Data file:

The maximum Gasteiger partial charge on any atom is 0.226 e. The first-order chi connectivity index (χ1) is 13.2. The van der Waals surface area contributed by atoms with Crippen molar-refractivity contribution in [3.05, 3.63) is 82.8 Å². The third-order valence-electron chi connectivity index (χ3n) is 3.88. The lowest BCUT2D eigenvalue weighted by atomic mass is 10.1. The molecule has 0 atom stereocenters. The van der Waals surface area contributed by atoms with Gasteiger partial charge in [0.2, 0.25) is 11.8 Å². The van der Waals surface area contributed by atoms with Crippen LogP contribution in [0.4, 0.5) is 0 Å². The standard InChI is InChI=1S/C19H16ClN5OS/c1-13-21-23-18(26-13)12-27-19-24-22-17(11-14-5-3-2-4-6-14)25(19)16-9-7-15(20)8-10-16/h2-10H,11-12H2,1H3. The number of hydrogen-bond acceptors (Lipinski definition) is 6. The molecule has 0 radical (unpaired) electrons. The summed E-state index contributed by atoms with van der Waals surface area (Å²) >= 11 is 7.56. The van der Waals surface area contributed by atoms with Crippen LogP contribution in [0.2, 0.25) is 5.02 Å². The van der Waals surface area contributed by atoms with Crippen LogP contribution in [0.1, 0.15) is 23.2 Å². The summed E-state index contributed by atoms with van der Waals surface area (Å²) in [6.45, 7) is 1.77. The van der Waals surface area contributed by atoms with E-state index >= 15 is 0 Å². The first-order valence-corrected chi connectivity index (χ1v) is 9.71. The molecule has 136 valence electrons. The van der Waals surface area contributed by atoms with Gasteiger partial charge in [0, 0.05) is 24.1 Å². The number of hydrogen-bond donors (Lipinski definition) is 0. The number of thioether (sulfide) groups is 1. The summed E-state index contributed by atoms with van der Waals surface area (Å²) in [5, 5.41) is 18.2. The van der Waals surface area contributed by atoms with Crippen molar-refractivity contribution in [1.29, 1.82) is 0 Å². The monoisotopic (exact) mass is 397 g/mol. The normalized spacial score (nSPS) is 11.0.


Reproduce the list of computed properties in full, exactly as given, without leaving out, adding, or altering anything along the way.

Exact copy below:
The maximum Gasteiger partial charge on any atom is 0.226 e. The first-order chi connectivity index (χ1) is 13.2. The van der Waals surface area contributed by atoms with Crippen molar-refractivity contribution in [3.05, 3.63) is 82.8 Å². The third-order valence-electron chi connectivity index (χ3n) is 3.88. The lowest BCUT2D eigenvalue weighted by atomic mass is 10.1. The molecule has 0 atom stereocenters. The van der Waals surface area contributed by atoms with Gasteiger partial charge in [0.2, 0.25) is 11.8 Å². The van der Waals surface area contributed by atoms with Crippen LogP contribution in [0.4, 0.5) is 0 Å². The standard InChI is InChI=1S/C19H16ClN5OS/c1-13-21-23-18(26-13)12-27-19-24-22-17(11-14-5-3-2-4-6-14)25(19)16-9-7-15(20)8-10-16/h2-10H,11-12H2,1H3. The number of hydrogen-bond acceptors (Lipinski definition) is 6. The molecule has 0 radical (unpaired) electrons. The summed E-state index contributed by atoms with van der Waals surface area (Å²) >= 11 is 7.56. The van der Waals surface area contributed by atoms with Crippen LogP contribution in [0.2, 0.25) is 5.02 Å². The van der Waals surface area contributed by atoms with Crippen LogP contribution in [0.1, 0.15) is 23.2 Å². The summed E-state index contributed by atoms with van der Waals surface area (Å²) in [6.45, 7) is 1.77. The van der Waals surface area contributed by atoms with E-state index >= 15 is 0 Å². The first-order valence-corrected chi connectivity index (χ1v) is 9.71. The molecule has 136 valence electrons. The van der Waals surface area contributed by atoms with Gasteiger partial charge in [0, 0.05) is 24.1 Å². The number of hydrogen-bond donors (Lipinski definition) is 0. The number of thioether (sulfide) groups is 1. The summed E-state index contributed by atoms with van der Waals surface area (Å²) in [5, 5.41) is 18.2. The van der Waals surface area contributed by atoms with Crippen molar-refractivity contribution in [1.29, 1.82) is 0 Å². The monoisotopic (exact) mass is 397 g/mol. The normalized spacial score (nSPS) is 11.0.